Help
Full screen

matching results for page

    Questia reader help

    How to highlight and cite specific passages

    1. Click or tap the first word you want to select.
    2. Click or tap the last word you want to select, and you’ll see everything in between get selected.
    3. You’ll then get a menu of options like creating a highlight or a citation from that passage of text.

    OK, got it!

    Cited passage

    Style
    Citations are available only to our active members.
    Buy instant access to cite pages or passages in MLA, APA and Chicago citation styles.

    "Portraying himself as an honest, ordinary person helped Lincoln identify with his audiences." (Einhorn, 1992, p. 25).

    "Portraying himself as an honest, ordinary person helped Lincoln identify with his audiences." (Einhorn 25)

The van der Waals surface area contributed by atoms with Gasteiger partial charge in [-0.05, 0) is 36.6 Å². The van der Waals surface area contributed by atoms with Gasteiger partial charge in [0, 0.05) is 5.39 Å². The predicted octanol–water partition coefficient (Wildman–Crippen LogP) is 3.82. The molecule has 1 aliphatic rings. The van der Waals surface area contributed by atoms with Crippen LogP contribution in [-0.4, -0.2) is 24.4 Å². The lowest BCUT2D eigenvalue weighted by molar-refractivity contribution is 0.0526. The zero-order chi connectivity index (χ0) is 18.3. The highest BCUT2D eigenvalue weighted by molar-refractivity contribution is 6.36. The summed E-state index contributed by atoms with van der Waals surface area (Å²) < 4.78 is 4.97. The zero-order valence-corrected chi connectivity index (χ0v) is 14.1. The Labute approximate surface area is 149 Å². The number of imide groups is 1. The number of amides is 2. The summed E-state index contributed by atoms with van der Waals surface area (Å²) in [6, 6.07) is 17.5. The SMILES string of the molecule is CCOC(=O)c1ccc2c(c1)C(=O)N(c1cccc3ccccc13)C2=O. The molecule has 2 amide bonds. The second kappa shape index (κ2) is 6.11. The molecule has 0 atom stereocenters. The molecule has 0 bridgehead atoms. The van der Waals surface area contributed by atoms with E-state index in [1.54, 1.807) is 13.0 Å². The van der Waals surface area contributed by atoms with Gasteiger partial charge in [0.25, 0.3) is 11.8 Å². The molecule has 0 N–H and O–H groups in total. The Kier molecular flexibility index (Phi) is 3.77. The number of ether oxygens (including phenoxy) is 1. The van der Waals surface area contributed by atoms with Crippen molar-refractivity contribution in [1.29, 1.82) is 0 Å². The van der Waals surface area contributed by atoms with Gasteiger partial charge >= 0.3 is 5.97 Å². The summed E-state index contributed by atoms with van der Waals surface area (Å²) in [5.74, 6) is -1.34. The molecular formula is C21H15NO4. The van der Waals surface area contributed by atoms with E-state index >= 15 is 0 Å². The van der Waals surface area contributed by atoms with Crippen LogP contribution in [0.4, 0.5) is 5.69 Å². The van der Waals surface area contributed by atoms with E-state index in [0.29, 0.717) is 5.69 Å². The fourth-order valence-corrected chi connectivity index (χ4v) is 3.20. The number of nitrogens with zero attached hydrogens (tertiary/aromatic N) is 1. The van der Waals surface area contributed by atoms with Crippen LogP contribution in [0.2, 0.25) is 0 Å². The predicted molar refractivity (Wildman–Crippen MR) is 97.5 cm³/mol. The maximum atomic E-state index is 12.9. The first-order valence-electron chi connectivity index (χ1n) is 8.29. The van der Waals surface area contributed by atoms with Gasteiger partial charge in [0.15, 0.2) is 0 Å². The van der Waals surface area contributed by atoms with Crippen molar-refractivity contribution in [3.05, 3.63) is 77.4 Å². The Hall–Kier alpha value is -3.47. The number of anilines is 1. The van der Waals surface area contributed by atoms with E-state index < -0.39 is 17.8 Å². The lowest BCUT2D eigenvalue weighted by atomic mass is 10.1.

"Portraying himself as an honest, ordinary person helped Lincoln identify with his audiences."1

    1. Lois J. Einhorn, Abraham Lincoln, the Orator: Penetrating the Lincoln Legend (Westport, CT: Greenwood Press, 1992), 25, http://www.questia.com/read/27419298.

    Cited passage

    Thanks for trying Questia!

    Please continue trying out our research tools, but please note, full functionality is available only to our active members.

    Your work will be lost once you leave this Web page.

    Buy instant access to save your work.

    Already a member? Log in now.

    Author Advanced search

    Oops!

    An unknown error has occurred. Please click the button below to reload the page. If the problem persists, please try again in a little while.